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Keyl reported in a letter that he had learned from Sir Edwin Landseer that 'The Queen was quite delighted with my Lambs brought them herself with her own hands into his bedroom – thought it quite Preraphaelite'.
Signed and dated: F.W. Keyl / 1868.

Explore Easter imagery in the Royal Collection

Albert Holmström (1876-1925)

The Mosaic Egg and Surprise 1914

Gold, platinum, enamel, rose and brilliant diamonds, rubies, emeralds, topaz, quartz, sapphires, garnets, moonstone | 9.5 x 7.0 cm (egg) (alternative measurement) | RCIN 9022

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Imperial Easter egg with an overall mosaic pattern, made from gold and platinum, pink and white enamel set with rose diamonds, rubies, emeralds, topaz, sapphires and garnets. Borders of pearls and larger diamonds. Moonstone finial with Tsarina's initials. The egg contains an oval surprise with sepia profiles of the five Imperial children.

Technically one of the most sophisticated and extraordinary of Fabergé’s Imperial Easter Eggs, the Mosaic Egg retains its ‘surprise’. It takes the form of a medallion painted on ivory with the portraits of the five children of Tsar Nicholas II and Tsarina Alexandra on one side and a basket of flowers and their names on the other, on a stand surmounted by the Russian imperial crown, held within the egg by gold clips.

The egg was the Tsar’s Easter gift to his wife in 1914, but the original invoice was destroyed and the cost is therefore unknown. The Tsarina’s monogram and the date 1914 are set beneath a moonstone at the apex of the egg. It comprises a platinum mesh into which tiny diamonds, rubies, topaz, sapphires, demantoid garnets, pearls and emeralds are fitted – perfectly cut, polished and calibrated to fill the spaces.This extraordinary technical feat is all the more impressive because the platinum is not welded but cut.The five oval panels around the centre of the egg feature a stylised floral motif, replicating the technique of petit-point.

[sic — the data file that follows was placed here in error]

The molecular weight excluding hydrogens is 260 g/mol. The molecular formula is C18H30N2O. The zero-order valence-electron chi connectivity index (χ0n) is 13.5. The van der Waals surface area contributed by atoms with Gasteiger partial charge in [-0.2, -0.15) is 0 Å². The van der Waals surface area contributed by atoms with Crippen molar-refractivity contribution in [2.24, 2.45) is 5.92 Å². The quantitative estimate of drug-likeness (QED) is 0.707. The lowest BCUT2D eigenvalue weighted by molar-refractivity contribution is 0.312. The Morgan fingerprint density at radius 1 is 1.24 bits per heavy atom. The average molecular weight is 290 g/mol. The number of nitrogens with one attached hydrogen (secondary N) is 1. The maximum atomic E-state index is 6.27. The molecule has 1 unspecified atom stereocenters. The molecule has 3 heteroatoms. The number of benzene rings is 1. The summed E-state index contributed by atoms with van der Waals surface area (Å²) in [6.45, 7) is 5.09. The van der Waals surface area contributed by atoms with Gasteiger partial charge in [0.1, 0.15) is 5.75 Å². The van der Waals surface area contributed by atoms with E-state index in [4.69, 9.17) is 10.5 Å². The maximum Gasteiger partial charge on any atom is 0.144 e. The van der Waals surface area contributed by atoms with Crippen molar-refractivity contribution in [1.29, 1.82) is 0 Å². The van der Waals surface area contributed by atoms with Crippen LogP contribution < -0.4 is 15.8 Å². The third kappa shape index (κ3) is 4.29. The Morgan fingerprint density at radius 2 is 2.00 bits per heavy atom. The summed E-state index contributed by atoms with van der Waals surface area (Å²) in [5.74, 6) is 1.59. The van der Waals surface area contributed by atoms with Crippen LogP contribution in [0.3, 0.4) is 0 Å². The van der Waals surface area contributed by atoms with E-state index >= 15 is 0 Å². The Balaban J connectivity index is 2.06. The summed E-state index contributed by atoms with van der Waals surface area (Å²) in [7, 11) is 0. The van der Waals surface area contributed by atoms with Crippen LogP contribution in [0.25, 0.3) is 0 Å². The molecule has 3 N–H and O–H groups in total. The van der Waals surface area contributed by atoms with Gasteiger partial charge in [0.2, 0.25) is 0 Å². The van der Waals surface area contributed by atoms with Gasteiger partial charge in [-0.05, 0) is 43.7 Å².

In the list of confiscated treasures transferred from the Anichkov Palace to the Sovnarkom in 1922, the egg is described thus: ‘1 gold egg as though embroidered on canvas’. The designer, Alma Theresia Pihl, was inspired to produce the needlework motif when watching her mother-in-law working at her embroidery by the fire. Alma Pihl came from a distinguished family of Finnish jewellers employed by Fabergé. Her uncle, Albert Holmström, took over his father August’s workshop and was the workmaster responsible for the production of this bejewelled egg. The egg was confiscated in 1917 and sold by the Antikvariat in 1933 for 5,000 roubles. It was purchased by King George V from Cameo Corner, London, on 22 May 1933 for £250 ‘half-cost’, probably for Queen Mary’s birthday on 26 May.

Engraved on the egg C. Fabergé Engraved on the pedestal of the surprise G. Fabergé

Text adapted from Fabergé in the Royal Collection